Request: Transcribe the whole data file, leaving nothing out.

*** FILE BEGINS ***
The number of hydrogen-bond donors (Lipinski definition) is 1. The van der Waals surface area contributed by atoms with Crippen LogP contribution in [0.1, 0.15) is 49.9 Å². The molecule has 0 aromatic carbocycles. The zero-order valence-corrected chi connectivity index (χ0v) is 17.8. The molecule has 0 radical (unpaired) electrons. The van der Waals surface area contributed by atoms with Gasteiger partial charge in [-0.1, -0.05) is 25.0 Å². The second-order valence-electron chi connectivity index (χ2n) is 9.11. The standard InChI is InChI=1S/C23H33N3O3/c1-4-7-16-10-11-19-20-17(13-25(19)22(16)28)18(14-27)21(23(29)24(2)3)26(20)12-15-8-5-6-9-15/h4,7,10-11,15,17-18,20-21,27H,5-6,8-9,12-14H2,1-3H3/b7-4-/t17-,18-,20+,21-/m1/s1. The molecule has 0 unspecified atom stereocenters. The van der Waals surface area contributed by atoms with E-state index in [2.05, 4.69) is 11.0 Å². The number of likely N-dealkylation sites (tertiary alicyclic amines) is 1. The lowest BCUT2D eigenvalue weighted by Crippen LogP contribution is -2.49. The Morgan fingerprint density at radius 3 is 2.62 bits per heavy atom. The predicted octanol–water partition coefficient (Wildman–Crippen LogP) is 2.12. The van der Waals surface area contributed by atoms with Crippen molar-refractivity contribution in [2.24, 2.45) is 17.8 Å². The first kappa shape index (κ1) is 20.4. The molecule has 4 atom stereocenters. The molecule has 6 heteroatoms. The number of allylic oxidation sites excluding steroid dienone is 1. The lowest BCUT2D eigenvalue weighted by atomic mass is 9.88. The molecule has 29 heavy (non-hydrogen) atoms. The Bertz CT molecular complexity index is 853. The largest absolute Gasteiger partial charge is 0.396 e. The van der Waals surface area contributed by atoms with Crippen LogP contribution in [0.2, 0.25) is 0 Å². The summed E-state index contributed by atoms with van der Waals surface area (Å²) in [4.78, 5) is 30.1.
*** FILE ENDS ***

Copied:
The number of hydrogen-bond donors (Lipinski definition) is 1. The van der Waals surface area contributed by atoms with Crippen LogP contribution in [0.1, 0.15) is 49.9 Å². The molecule has 0 aromatic carbocycles. The zero-order valence-corrected chi connectivity index (χ0v) is 17.8. The molecule has 0 radical (unpaired) electrons. The van der Waals surface area contributed by atoms with Gasteiger partial charge in [-0.1, -0.05) is 25.0 Å². The second-order valence-electron chi connectivity index (χ2n) is 9.11. The standard InChI is InChI=1S/C23H33N3O3/c1-4-7-16-10-11-19-20-17(13-25(19)22(16)28)18(14-27)21(23(29)24(2)3)26(20)12-15-8-5-6-9-15/h4,7,10-11,15,17-18,20-21,27H,5-6,8-9,12-14H2,1-3H3/b7-4-/t17-,18-,20+,21-/m1/s1. The molecule has 0 unspecified atom stereocenters. The van der Waals surface area contributed by atoms with E-state index in [2.05, 4.69) is 11.0 Å². The number of likely N-dealkylation sites (tertiary alicyclic amines) is 1. The lowest BCUT2D eigenvalue weighted by Crippen LogP contribution is -2.49. The Morgan fingerprint density at radius 3 is 2.62 bits per heavy atom. The predicted octanol–water partition coefficient (Wildman–Crippen LogP) is 2.12. The van der Waals surface area contributed by atoms with Crippen molar-refractivity contribution in [2.24, 2.45) is 17.8 Å². The first kappa shape index (κ1) is 20.4. The molecule has 4 atom stereocenters. The molecule has 6 heteroatoms. The number of allylic oxidation sites excluding steroid dienone is 1. The lowest BCUT2D eigenvalue weighted by atomic mass is 9.88. The molecule has 29 heavy (non-hydrogen) atoms. The Bertz CT molecular complexity index is 853. The largest absolute Gasteiger partial charge is 0.396 e. The van der Waals surface area contributed by atoms with Crippen LogP contribution in [0.2, 0.25) is 0 Å². The summed E-state index contributed by atoms with van der Waals surface area (Å²) in [4.78, 5) is 30.1.